Inform the Public about Health | The role of Medical Students in informing the Public about Public Health

It is a fact that the contemporary socioeconomic, environmental and behavioural factors raise the spread of infectious diseases that usually threaten our health safety, even on an international level. The Antimicrobial Resistance constitutes the biggest threat of today’s antimicrobial treatment and one of the biggest and most dangerous problems of Public Health. Being part of the problem, Greece is one of the countries with the greatest consumption of antibiotics in Europe and comes first in the number of hospital acquired infections. Simultaneously, despite their proven effectiveness, vaccines have been questioned in recent years, which has triggered the reappearance of past diseases, the provocation of epidemics and the rise of deaths caused by diseases that could have been prevented. As a result, and because of the lack of information, there is intense controversy, that indicates the need for communication and raising awareness. Furthermore, the current events, the Covid-19 pandemic and the provoked disagreements and hesitations, bring us closer than ever to these major Public Health threats.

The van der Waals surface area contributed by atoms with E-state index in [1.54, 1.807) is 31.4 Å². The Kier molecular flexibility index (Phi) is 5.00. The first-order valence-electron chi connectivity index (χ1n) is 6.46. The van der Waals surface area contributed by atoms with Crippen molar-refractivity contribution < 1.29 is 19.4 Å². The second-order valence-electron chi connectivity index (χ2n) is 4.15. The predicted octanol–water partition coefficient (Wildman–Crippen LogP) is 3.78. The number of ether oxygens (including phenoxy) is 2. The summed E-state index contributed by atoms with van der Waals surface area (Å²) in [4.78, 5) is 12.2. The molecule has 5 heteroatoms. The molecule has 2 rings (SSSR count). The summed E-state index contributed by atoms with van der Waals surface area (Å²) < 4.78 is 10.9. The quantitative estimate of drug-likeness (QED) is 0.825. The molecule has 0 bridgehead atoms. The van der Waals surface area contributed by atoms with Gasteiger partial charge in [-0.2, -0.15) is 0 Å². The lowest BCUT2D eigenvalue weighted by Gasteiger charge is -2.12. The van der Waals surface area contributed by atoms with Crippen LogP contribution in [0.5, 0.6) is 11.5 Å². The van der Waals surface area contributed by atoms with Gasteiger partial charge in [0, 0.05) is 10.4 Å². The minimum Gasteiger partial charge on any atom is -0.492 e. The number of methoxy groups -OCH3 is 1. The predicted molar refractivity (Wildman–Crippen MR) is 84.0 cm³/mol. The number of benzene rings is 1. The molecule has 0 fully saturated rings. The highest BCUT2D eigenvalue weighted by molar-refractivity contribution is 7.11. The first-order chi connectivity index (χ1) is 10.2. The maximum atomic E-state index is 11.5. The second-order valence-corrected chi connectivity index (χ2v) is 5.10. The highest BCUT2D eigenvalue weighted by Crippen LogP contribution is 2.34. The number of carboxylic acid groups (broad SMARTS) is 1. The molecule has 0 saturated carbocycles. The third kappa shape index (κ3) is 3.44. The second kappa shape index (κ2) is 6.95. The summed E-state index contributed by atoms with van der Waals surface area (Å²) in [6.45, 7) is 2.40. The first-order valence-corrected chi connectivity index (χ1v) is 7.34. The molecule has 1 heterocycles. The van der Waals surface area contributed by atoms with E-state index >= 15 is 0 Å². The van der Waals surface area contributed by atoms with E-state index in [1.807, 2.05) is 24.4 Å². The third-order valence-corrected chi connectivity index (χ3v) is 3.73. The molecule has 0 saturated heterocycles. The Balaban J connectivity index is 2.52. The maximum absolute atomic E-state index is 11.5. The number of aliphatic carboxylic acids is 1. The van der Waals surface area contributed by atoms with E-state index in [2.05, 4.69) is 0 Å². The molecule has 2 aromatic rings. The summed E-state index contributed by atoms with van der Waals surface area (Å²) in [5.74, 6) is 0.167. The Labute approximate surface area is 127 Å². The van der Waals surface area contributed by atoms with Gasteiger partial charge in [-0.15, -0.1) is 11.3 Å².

HelMSIC – Hellenic Medical Students International Committee, recognising the problems mentioned above and trying to contribute to their mitigation, organised the campaign “Inform the PUBLIC about HEALTH” as a follow up of the 2nd Panhellenic Congress of Medical Students on Public Health – Health Festival, in order to highlight the power and the impact that we can have in our society, as medical students.

The campaign focused on the role that medical students have in informing the public about Public Health issues and more specifically about Infectious Diseases, Vaccines and the Antimicrobial Resistance. The target was to highlight the power that medical students have in contributing to informing the public and in inhibiting the spread of incomplete and false myths around these matters. Moreover, besides the realisation of their role in the chain of information, the campaign intended to provide medical students with important information and techniques for the accomplishment of this goal.

The campaign analysed different topics relevant to the Infectious Diseases. These topics include sources of valid information, preventative medicine, health literacy, communication skills, correct prescription of antibiotics and ways of approaching the members of the anti-vaccine movement.

Lastly, alongside the campaign, a questionnaire was promoted in HelMSIC’s, and other organisations’ social media, in order to collect data on people’s knowledge and opinions in topics related to Communicable Diseases. The questionnaire targeted the general public, excluding healthcare professionals and medical students. During the last day of the campaign the results were published and analysed.